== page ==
Consider it a "take two": Secretary of State Alison Lundergan Grimes Tuesday will officially kick off her U.S. Senate campaign in Lexington.
When Grimes first announced she was joining the race earlier this month, the event was widely described as disorganized and uninspired. The campaign's senior adviser in later days told reporters Grimes would soon have a second "official" announcement of her Senate campaign.
That's taking place Tuesday afternoon in Lexington. Gov. Steve Beshear will be joining Grimes. When Grimes first announced she was running for Senate, Beshear said she hadn't given him any heads up that she had made a decision.
With Beshear's appearance Tuesday, it appears the Grimes camp is hoping to display a unified Democratic front behind the Secretary of State. Last week, longtime U.S. Senator, former Governor, and Owensboro native Wendell Ford endorsed Grimes for Senate.
Grimes has accused U.S Senate Minority Leader Mitch McConnell of being "out of touch" with Kentucky voters and values. And several polls show the Louisville Republican holding dangerously low favorability ratings with Kentucky voters.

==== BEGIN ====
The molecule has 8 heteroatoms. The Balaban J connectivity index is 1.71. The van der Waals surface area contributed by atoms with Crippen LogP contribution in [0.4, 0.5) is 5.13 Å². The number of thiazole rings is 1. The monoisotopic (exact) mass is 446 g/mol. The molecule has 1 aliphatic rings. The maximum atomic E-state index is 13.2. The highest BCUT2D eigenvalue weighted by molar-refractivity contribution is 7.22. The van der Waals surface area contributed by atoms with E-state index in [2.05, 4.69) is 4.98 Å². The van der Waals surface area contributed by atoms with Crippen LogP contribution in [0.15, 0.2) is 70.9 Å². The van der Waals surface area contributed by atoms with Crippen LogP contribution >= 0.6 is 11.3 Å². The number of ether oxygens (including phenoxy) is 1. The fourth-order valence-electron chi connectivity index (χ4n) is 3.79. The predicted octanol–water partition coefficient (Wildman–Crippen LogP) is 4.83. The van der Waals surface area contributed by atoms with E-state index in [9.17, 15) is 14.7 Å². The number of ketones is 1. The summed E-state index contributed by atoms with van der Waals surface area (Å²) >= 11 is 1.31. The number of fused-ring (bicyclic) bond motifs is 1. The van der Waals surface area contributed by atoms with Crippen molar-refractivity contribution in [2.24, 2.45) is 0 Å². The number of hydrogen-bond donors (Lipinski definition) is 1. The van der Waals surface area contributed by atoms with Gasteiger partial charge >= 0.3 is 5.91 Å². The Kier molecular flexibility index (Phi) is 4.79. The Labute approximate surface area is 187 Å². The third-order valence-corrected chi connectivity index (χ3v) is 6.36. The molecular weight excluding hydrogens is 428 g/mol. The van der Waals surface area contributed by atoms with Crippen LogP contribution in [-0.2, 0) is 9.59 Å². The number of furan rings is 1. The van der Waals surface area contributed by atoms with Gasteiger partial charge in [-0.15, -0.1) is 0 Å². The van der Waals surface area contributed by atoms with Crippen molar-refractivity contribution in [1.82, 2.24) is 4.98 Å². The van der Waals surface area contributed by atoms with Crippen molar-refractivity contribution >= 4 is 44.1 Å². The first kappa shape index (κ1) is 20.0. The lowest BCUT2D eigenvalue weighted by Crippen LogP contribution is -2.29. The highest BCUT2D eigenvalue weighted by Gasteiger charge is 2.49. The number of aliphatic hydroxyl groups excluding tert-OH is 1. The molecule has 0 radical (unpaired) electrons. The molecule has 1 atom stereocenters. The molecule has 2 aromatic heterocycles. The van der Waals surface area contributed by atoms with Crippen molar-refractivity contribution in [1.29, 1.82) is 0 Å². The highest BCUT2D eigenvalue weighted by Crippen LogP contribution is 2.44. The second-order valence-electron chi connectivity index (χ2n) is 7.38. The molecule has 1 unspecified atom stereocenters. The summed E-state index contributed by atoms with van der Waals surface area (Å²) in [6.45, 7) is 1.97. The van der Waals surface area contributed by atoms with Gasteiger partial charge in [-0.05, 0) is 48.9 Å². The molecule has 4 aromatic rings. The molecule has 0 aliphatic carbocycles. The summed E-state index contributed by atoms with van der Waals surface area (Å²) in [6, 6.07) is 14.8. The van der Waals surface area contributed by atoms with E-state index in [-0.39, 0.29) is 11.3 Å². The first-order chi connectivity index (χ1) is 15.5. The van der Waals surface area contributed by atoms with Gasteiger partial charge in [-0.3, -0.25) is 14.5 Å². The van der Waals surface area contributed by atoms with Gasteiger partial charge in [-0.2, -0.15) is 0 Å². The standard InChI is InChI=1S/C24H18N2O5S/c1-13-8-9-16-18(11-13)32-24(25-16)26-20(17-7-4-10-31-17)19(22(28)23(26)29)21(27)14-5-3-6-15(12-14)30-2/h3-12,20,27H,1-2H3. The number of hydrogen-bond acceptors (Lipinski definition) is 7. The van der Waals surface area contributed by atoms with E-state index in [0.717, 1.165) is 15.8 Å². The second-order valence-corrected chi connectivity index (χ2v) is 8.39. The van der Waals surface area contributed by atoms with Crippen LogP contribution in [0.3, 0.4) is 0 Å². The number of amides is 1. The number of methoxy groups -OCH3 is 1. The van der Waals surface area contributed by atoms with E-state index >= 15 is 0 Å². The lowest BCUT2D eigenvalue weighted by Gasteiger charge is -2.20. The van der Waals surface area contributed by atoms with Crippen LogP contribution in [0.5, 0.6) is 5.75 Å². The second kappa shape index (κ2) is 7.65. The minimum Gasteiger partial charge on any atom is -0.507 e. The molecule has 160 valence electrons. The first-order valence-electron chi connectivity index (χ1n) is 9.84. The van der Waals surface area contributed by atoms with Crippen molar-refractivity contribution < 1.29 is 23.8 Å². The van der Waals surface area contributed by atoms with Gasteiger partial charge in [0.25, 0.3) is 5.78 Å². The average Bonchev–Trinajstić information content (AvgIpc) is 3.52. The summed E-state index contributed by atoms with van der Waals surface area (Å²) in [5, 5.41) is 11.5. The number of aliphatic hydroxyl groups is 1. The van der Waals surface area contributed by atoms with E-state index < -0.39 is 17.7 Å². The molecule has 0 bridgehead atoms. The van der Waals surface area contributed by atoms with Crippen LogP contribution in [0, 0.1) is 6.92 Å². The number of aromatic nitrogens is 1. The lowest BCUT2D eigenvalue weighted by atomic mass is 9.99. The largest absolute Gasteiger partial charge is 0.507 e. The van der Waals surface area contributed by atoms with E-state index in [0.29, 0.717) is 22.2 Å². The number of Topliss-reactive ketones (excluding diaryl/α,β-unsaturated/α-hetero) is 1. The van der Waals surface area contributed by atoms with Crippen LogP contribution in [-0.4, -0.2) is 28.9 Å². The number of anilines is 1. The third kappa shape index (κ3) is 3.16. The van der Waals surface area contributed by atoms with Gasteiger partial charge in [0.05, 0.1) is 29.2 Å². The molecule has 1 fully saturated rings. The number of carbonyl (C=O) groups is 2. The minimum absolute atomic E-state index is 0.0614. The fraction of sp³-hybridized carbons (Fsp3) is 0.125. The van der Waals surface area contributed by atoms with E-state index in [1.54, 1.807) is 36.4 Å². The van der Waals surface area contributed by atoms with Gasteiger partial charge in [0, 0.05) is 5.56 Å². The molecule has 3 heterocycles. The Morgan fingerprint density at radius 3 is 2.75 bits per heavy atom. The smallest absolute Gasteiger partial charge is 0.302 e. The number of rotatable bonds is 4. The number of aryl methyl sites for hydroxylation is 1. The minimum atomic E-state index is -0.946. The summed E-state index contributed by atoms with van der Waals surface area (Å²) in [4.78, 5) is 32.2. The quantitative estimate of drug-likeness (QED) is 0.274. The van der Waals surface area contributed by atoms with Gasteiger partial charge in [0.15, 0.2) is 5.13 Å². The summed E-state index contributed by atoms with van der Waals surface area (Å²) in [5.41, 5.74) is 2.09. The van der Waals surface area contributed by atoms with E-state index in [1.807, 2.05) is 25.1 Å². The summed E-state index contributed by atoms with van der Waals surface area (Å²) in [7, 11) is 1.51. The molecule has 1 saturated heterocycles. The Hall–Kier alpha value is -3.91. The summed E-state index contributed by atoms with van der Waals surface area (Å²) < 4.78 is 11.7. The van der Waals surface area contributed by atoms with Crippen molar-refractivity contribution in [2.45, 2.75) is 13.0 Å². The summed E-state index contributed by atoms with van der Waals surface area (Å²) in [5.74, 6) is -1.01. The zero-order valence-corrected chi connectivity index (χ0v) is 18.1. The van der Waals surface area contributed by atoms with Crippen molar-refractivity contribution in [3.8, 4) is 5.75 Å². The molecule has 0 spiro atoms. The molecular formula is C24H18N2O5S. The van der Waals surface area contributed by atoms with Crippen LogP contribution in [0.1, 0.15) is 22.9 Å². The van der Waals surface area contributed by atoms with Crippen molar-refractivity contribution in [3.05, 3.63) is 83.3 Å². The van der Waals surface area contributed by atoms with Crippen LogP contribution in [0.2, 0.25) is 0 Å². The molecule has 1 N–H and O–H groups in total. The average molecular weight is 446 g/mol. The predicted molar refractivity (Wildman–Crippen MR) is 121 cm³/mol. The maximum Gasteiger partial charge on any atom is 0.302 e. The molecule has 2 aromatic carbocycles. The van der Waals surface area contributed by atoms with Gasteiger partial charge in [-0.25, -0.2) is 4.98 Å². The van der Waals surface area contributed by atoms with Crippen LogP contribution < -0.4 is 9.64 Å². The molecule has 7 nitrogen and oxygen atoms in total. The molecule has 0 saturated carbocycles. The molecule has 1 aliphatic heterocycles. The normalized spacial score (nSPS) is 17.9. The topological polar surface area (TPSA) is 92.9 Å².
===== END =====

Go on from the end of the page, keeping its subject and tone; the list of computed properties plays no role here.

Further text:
A new distribution and manufacturing facility in Franklin plans to add 40 new jobs over the next few years. MultiTech Industries creates springs, wire forms, machined components, and other parts for automotive manufacturers.
MultiTech will occupy a 32,000-square-foot spec building in the Sanders Interstate Industrial Park in Simpson County.
The company will initially employ ten workers, and says it wants to add up to 40 positions over time.
The WKU men’s basketball team opens its upcoming season on the road in Wichita.
The 2013-14 Hilltopper schedule was released Friday, and WKU begins its quest for a third straight NCAA tournament appearance November 11 at Wichita State.
Other highlights include a December 14 road game against the defending national champion Louisville Cardinals. That’s followed by home games against Southern Mississippi, Murray State, and Ole Miss.